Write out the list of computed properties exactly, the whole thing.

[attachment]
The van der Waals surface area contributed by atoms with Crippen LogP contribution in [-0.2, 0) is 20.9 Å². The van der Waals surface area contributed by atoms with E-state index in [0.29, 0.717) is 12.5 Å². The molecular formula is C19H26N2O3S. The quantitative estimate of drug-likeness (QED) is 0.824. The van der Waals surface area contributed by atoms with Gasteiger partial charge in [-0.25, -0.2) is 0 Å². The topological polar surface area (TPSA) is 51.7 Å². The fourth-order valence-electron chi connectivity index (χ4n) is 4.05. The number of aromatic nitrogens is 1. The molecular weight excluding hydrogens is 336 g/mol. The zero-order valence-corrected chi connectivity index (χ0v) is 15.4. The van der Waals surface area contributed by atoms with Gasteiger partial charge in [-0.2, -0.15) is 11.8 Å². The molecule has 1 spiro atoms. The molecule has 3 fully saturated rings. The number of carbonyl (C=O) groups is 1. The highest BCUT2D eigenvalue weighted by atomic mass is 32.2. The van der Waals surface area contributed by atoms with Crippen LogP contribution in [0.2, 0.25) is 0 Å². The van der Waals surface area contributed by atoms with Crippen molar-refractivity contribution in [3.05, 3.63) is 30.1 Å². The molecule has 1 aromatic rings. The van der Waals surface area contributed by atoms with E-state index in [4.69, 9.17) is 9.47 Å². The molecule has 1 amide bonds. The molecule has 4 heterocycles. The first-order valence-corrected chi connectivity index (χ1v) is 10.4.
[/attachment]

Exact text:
The van der Waals surface area contributed by atoms with Crippen LogP contribution in [-0.2, 0) is 20.9 Å². The van der Waals surface area contributed by atoms with E-state index in [0.29, 0.717) is 12.5 Å². The molecular formula is C19H26N2O3S. The quantitative estimate of drug-likeness (QED) is 0.824. The van der Waals surface area contributed by atoms with Gasteiger partial charge in [-0.25, -0.2) is 0 Å². The topological polar surface area (TPSA) is 51.7 Å². The fourth-order valence-electron chi connectivity index (χ4n) is 4.05. The number of aromatic nitrogens is 1. The molecular weight excluding hydrogens is 336 g/mol. The zero-order valence-corrected chi connectivity index (χ0v) is 15.4. The van der Waals surface area contributed by atoms with Gasteiger partial charge in [-0.2, -0.15) is 11.8 Å². The molecule has 1 spiro atoms. The molecule has 3 fully saturated rings. The number of carbonyl (C=O) groups is 1. The highest BCUT2D eigenvalue weighted by atomic mass is 32.2. The van der Waals surface area contributed by atoms with Crippen LogP contribution in [0.2, 0.25) is 0 Å². The van der Waals surface area contributed by atoms with Crippen molar-refractivity contribution in [3.05, 3.63) is 30.1 Å². The molecule has 1 aromatic rings. The van der Waals surface area contributed by atoms with E-state index in [4.69, 9.17) is 9.47 Å². The molecule has 1 amide bonds. The molecule has 4 heterocycles. The first-order valence-corrected chi connectivity index (χ1v) is 10.4.